Don’t fall victim to fallout

Blog / Don’t fall victim to fallout

Just to get it out of the way, I’d like to start this newsletter by assuring you right off the bat that this will not be about politics. This is a cyber security newsletter and only a cyber security newsletter. However, there’s no denying some of what’s going on in the real world does have real consequences in the realm of cyber security, so let me explain.

In last week’s newsletter I advised you to make sure your firewall policies have proper IP restrictions in place. I also mentioned how I’ve been seeing an increased amount of suspicious activity from Russian IPs in the past few months. In an even earlier article I wrote about cyber insurance and how one provider had tried to deny an organization’s claim as an act of war.

Keeping that in mind, let’s shift gears and what war in the real world looks like for a second. In general, you’ll be targeting fairly easy-to-identify military targets. Military targets have plenty of weapons, defenses, and and other infrastructure that’s both offensive or defensive. Oftentimes they’re obvious, readily standing out from civilian targets (yes, there are occasional mistakes, but that’s not exactly pertinent as we’re here to talk cyber security, not war crimes). While some military assets can be disguised, the majority are actually easy to identify, and surveillance is as easy as snapping a few pictures from an orbiting satellite. Right away you have some decent intelligence to start with.

Now, how would you translate these surveillance tactics to the digital world? You can’t exactly send a satellite out over it to take a few snapshots of your enemy’s cyber space. When trying to identify an online military resource, you’re not going to see tanks or airfields or garrisons. You’ll see the usual things like websites, VPN logins, and the like. The only way to really confirm if an IP is a doorway to a military site is to get inside. Assuming you were right and managed to find a military site, you are racing the clock before you get discovered once you get inside. Military products and budgets for things like cyber security and human monitoring are generally substantially better than “civilian-grade” defenses.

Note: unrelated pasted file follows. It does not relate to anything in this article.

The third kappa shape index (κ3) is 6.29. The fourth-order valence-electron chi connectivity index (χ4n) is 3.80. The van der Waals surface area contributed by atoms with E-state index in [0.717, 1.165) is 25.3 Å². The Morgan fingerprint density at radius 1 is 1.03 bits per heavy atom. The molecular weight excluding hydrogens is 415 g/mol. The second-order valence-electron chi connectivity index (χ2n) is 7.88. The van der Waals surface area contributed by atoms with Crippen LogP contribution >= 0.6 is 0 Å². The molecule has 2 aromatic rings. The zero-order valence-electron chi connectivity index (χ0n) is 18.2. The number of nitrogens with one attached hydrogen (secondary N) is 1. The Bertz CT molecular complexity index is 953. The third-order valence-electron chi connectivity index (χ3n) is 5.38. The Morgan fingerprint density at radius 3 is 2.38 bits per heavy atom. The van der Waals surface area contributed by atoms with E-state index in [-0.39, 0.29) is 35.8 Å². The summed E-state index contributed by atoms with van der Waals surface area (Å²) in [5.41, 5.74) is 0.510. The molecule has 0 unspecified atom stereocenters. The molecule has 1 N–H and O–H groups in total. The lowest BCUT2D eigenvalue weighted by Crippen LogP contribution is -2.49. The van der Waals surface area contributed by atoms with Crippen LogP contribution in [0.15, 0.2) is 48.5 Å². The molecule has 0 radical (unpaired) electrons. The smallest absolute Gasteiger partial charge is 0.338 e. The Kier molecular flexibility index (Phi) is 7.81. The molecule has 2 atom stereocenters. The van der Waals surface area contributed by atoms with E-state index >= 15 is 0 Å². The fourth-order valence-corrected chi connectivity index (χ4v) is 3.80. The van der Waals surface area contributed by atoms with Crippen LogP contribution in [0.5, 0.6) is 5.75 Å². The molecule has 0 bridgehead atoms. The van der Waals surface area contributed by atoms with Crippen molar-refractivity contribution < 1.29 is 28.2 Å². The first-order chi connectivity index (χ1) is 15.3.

While I am greatly over simplifying things, the point I’m trying to make is that the electronic situation is vastly more complicated. Making a targeted attack in cyberspace takes a lot of effort, preparation and skills. This means that the most likely military actions in cyberspace during a war will not be properly targeted, so the chances of collateral damage are a lot higher. As a bonus (for the bad guys), covering your electronic tracks with a civilian target is a lot easier than a military one.

I bring all this up for two reasons. The first one is obviously due to current events unfolding in the Ukraine but the second is to consider the situation we are all in. Remember that newsletter I reference earlier? In it I mentioned that an insurance provider tried to deny a cyber insurance claim by saying that the ransomware their client was infected with was as an act of war. Act of war clauses exist in most insurance contracts, and they make a lot of sense.

Now, reconsider the internet. What connections does your organization have to it and how are those connection are protected? Due to current events in the physical world there has been a massive increase in state-sponsored cyber attacks, everywhere. While most of it is probably pointed at Russia and the Ukraine, not all of it will be. Also, you can be sure some of the internet’s worst are already using the war in Ukraine as a smokescreen for their own electronic shenanigans. Getting a tank from Siberia to Alberta may take a lot of effort, but doing the same with data packets takes less then a second. Even in cyber space, or rather especially in cyber space, it’s pretty much guaranteed someone’s going to get caught up in the electronic crossfire and wind up as digital collateral damage that almost certainly won’t be covered by current cyber insurance policies which aren’t likely to change without driving your premiums so high they might as well start snapping surveillance photos. In simpler terms, it’s well past time you looked into shoring up your own defenses if you haven’t already.

The Bard of course has something to say when it comes to conflict. This week’s quote comes from Henry VI part III: “It is war’s prize to take all vantages.”

If you need help reinforcing your cyber security defenses, please contact one of our account managers today.


Be kind, courtesy your friendly neighbourhood cyber-man.

/Partners /Systems /Certifications

TRINUS is proud to partner with industry leaders for both hardware and software who reflect our values of reliability, professionalism and client-focused service.